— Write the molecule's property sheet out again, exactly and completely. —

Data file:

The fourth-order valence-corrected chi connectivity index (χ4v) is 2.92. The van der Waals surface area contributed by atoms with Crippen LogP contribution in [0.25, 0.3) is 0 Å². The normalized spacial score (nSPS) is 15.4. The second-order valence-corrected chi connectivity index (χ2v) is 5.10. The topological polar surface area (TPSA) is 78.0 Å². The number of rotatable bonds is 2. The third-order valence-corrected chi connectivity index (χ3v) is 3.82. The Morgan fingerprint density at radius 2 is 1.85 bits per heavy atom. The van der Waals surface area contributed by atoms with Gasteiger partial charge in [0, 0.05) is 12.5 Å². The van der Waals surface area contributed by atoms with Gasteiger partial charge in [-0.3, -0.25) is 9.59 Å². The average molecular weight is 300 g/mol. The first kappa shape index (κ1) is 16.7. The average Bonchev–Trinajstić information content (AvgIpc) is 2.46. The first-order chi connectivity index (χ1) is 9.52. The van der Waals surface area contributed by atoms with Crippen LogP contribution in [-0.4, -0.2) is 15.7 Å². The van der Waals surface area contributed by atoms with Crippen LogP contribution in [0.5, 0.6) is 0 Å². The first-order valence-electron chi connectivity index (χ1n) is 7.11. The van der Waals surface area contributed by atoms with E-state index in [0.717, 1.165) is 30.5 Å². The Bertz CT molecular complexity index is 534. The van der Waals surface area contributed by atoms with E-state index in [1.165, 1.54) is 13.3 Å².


The fourth-order valence-corrected chi connectivity index (χ4v) is 2.92. The van der Waals surface area contributed by atoms with Crippen LogP contribution in [0.25, 0.3) is 0 Å². The normalized spacial score (nSPS) is 15.4. The second-order valence-corrected chi connectivity index (χ2v) is 5.10. The topological polar surface area (TPSA) is 78.0 Å². The number of rotatable bonds is 2. The third-order valence-corrected chi connectivity index (χ3v) is 3.82. The Morgan fingerprint density at radius 2 is 1.85 bits per heavy atom. The van der Waals surface area contributed by atoms with Gasteiger partial charge in [0, 0.05) is 12.5 Å². The van der Waals surface area contributed by atoms with Gasteiger partial charge in [-0.3, -0.25) is 9.59 Å². The average molecular weight is 300 g/mol. The first kappa shape index (κ1) is 16.7. The average Bonchev–Trinajstić information content (AvgIpc) is 2.46. The first-order chi connectivity index (χ1) is 9.52. The van der Waals surface area contributed by atoms with Crippen LogP contribution in [-0.4, -0.2) is 15.7 Å². The van der Waals surface area contributed by atoms with Crippen LogP contribution in [0.5, 0.6) is 0 Å². The first-order valence-electron chi connectivity index (χ1n) is 7.11. The van der Waals surface area contributed by atoms with E-state index in [0.717, 1.165) is 30.5 Å². The Bertz CT molecular complexity index is 534. The van der Waals surface area contributed by atoms with E-state index in [1.165, 1.54) is 13.3 Å².